Like Goldilocks, Millennials Are Seeking Financial Advice That’s Just Right
As Millennials are poised to become the largest generation of savers, supplanting Baby Boomers as the generation with the largest impact on the American economy, skepticism about investing in the stock market is surprisingly rampant and financial advice is often overlooked.
According to research released by Goldman Sachs last month, only 18% of the young adults surveyed trusted the stock market as “the best way to save for the future.” The flip side of that – uninvested – coin is that 82% of Millennials may not believe the market is their best investment choice: 20% because they “didn’t know enough about the stock market” and 16% because they thought “stocks are too volatile” or “the marketplace isn’t fair for small investors.”
With the S&P 500 historically producing average yearly returns of about 7%, savings accounts and CDs yielding 1% or less, and the jar in the closet 0% – why are so many younger investors choosing to sit it out? Diversified investment strategies that take risk-tolerance into account generally provide much better opportunities and results than leaving savings to trail inflation rates, and yet many Millennials are doing just that, preferring the piggy bank to the market.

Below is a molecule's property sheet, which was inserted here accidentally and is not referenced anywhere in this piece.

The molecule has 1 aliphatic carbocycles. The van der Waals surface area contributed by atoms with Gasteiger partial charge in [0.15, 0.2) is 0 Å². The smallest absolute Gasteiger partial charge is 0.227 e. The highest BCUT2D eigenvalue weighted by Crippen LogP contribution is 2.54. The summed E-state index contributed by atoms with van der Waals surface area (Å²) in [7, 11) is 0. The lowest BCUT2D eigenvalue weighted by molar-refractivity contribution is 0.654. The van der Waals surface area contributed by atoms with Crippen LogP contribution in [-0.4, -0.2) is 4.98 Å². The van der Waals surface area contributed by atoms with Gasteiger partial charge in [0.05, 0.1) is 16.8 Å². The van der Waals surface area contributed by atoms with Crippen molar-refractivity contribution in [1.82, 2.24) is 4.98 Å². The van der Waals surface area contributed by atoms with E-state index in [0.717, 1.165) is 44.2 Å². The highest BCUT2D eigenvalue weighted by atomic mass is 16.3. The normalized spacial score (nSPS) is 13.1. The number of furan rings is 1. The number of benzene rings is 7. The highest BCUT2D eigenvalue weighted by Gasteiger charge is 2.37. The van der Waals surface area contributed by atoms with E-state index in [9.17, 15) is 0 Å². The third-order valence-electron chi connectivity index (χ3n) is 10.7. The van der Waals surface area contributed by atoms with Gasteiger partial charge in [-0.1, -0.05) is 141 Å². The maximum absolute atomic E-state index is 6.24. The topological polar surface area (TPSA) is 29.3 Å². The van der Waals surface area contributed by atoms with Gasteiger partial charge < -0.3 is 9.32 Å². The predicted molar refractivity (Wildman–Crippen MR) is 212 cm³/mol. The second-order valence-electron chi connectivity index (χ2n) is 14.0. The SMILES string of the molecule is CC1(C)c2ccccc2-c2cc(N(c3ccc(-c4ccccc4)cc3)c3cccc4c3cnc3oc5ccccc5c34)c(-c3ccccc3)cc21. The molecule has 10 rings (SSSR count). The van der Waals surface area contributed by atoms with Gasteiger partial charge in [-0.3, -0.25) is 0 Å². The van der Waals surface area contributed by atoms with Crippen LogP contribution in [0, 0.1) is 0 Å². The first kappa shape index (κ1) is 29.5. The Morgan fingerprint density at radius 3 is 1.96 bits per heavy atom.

Like Goldilocks, Millennials may be waiting for the bed, the chair, or the financial service provider that is “just right” but, unlike Goldilocks, they may not know where to look for the one that suits them best.
Financial Advice from Investment Companies
Large firms with high minimums and high asset requirements – and some fee-only solutions with daunting initial retainer fees – may be “too hard” for many Millennials, who are just starting out and find it difficult to come up with the minimums required.